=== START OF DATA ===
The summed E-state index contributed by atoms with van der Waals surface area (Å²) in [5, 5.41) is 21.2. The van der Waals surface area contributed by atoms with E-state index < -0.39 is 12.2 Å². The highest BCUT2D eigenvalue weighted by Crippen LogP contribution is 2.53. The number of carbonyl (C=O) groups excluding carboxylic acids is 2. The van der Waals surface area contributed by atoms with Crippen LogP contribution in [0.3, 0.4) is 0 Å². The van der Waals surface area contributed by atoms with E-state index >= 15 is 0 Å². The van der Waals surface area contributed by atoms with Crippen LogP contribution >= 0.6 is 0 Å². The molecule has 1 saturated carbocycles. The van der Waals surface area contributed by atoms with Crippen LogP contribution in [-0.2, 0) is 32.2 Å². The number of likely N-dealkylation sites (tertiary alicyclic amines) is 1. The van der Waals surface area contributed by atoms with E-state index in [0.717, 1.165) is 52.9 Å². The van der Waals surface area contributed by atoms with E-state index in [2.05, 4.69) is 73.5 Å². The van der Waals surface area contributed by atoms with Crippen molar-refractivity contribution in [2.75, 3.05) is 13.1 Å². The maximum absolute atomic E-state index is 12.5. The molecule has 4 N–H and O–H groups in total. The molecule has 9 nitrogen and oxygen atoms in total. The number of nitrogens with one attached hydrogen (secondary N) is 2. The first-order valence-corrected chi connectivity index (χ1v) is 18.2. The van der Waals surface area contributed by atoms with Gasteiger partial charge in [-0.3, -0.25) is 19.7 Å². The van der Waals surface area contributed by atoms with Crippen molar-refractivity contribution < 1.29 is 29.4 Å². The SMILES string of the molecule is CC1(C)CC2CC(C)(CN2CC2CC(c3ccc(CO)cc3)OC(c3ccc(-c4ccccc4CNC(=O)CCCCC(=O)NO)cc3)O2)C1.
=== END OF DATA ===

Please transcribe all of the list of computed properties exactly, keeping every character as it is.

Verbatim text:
The summed E-state index contributed by atoms with van der Waals surface area (Å²) in [5, 5.41) is 21.2. The van der Waals surface area contributed by atoms with E-state index < -0.39 is 12.2 Å². The highest BCUT2D eigenvalue weighted by Crippen LogP contribution is 2.53. The number of carbonyl (C=O) groups excluding carboxylic acids is 2. The van der Waals surface area contributed by atoms with Crippen LogP contribution in [0.3, 0.4) is 0 Å². The van der Waals surface area contributed by atoms with E-state index >= 15 is 0 Å². The van der Waals surface area contributed by atoms with Crippen LogP contribution >= 0.6 is 0 Å². The molecule has 1 saturated carbocycles. The van der Waals surface area contributed by atoms with Crippen LogP contribution in [-0.2, 0) is 32.2 Å². The number of likely N-dealkylation sites (tertiary alicyclic amines) is 1. The van der Waals surface area contributed by atoms with E-state index in [0.717, 1.165) is 52.9 Å². The van der Waals surface area contributed by atoms with E-state index in [2.05, 4.69) is 73.5 Å². The van der Waals surface area contributed by atoms with Crippen molar-refractivity contribution in [2.75, 3.05) is 13.1 Å². The maximum absolute atomic E-state index is 12.5. The molecule has 4 N–H and O–H groups in total. The molecule has 9 nitrogen and oxygen atoms in total. The number of nitrogens with one attached hydrogen (secondary N) is 2. The first-order valence-corrected chi connectivity index (χ1v) is 18.2. The van der Waals surface area contributed by atoms with Gasteiger partial charge in [-0.3, -0.25) is 19.7 Å². The van der Waals surface area contributed by atoms with Crippen molar-refractivity contribution < 1.29 is 29.4 Å². The SMILES string of the molecule is CC1(C)CC2CC(C)(CN2CC2CC(c3ccc(CO)cc3)OC(c3ccc(-c4ccccc4CNC(=O)CCCCC(=O)NO)cc3)O2)C1.